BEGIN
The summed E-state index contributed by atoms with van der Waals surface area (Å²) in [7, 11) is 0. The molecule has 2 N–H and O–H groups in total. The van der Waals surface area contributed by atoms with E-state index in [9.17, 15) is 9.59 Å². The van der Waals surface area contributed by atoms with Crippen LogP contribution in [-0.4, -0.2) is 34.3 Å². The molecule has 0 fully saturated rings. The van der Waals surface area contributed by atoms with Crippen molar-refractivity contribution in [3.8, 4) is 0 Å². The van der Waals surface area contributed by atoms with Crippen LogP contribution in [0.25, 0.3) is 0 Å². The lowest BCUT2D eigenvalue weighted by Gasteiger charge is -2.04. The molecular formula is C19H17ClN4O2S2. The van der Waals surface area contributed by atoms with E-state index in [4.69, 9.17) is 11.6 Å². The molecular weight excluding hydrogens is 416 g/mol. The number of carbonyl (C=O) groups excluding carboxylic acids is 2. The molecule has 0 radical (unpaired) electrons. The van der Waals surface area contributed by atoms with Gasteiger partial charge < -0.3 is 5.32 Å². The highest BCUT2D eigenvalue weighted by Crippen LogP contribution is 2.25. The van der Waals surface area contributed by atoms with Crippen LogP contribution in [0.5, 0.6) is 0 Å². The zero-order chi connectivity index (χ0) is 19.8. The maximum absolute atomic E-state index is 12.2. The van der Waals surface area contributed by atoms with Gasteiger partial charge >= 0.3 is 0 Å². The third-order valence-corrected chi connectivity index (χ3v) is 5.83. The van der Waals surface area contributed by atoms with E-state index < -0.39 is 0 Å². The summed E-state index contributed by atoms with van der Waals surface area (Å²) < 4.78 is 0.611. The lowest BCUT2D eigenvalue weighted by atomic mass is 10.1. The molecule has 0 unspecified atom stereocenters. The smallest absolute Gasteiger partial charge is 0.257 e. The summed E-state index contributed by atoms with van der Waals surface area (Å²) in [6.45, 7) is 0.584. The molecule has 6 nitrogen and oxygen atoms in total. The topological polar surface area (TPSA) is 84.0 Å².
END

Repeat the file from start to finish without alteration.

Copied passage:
The summed E-state index contributed by atoms with van der Waals surface area (Å²) in [7, 11) is 0. The molecule has 2 N–H and O–H groups in total. The van der Waals surface area contributed by atoms with E-state index in [9.17, 15) is 9.59 Å². The van der Waals surface area contributed by atoms with Crippen LogP contribution in [-0.4, -0.2) is 34.3 Å². The molecule has 0 fully saturated rings. The van der Waals surface area contributed by atoms with Crippen molar-refractivity contribution in [3.8, 4) is 0 Å². The van der Waals surface area contributed by atoms with Crippen LogP contribution in [0.25, 0.3) is 0 Å². The lowest BCUT2D eigenvalue weighted by Gasteiger charge is -2.04. The molecular formula is C19H17ClN4O2S2. The van der Waals surface area contributed by atoms with E-state index in [4.69, 9.17) is 11.6 Å². The molecular weight excluding hydrogens is 416 g/mol. The number of carbonyl (C=O) groups excluding carboxylic acids is 2. The molecule has 0 radical (unpaired) electrons. The van der Waals surface area contributed by atoms with Gasteiger partial charge < -0.3 is 5.32 Å². The highest BCUT2D eigenvalue weighted by Crippen LogP contribution is 2.25. The van der Waals surface area contributed by atoms with Crippen LogP contribution in [0.5, 0.6) is 0 Å². The zero-order chi connectivity index (χ0) is 19.8. The maximum absolute atomic E-state index is 12.2. The van der Waals surface area contributed by atoms with Gasteiger partial charge >= 0.3 is 0 Å². The third-order valence-corrected chi connectivity index (χ3v) is 5.83. The van der Waals surface area contributed by atoms with E-state index < -0.39 is 0 Å². The summed E-state index contributed by atoms with van der Waals surface area (Å²) < 4.78 is 0.611. The lowest BCUT2D eigenvalue weighted by atomic mass is 10.1. The molecule has 0 unspecified atom stereocenters. The smallest absolute Gasteiger partial charge is 0.257 e. The summed E-state index contributed by atoms with van der Waals surface area (Å²) in [6.45, 7) is 0.584. The molecule has 6 nitrogen and oxygen atoms in total. The topological polar surface area (TPSA) is 84.0 Å².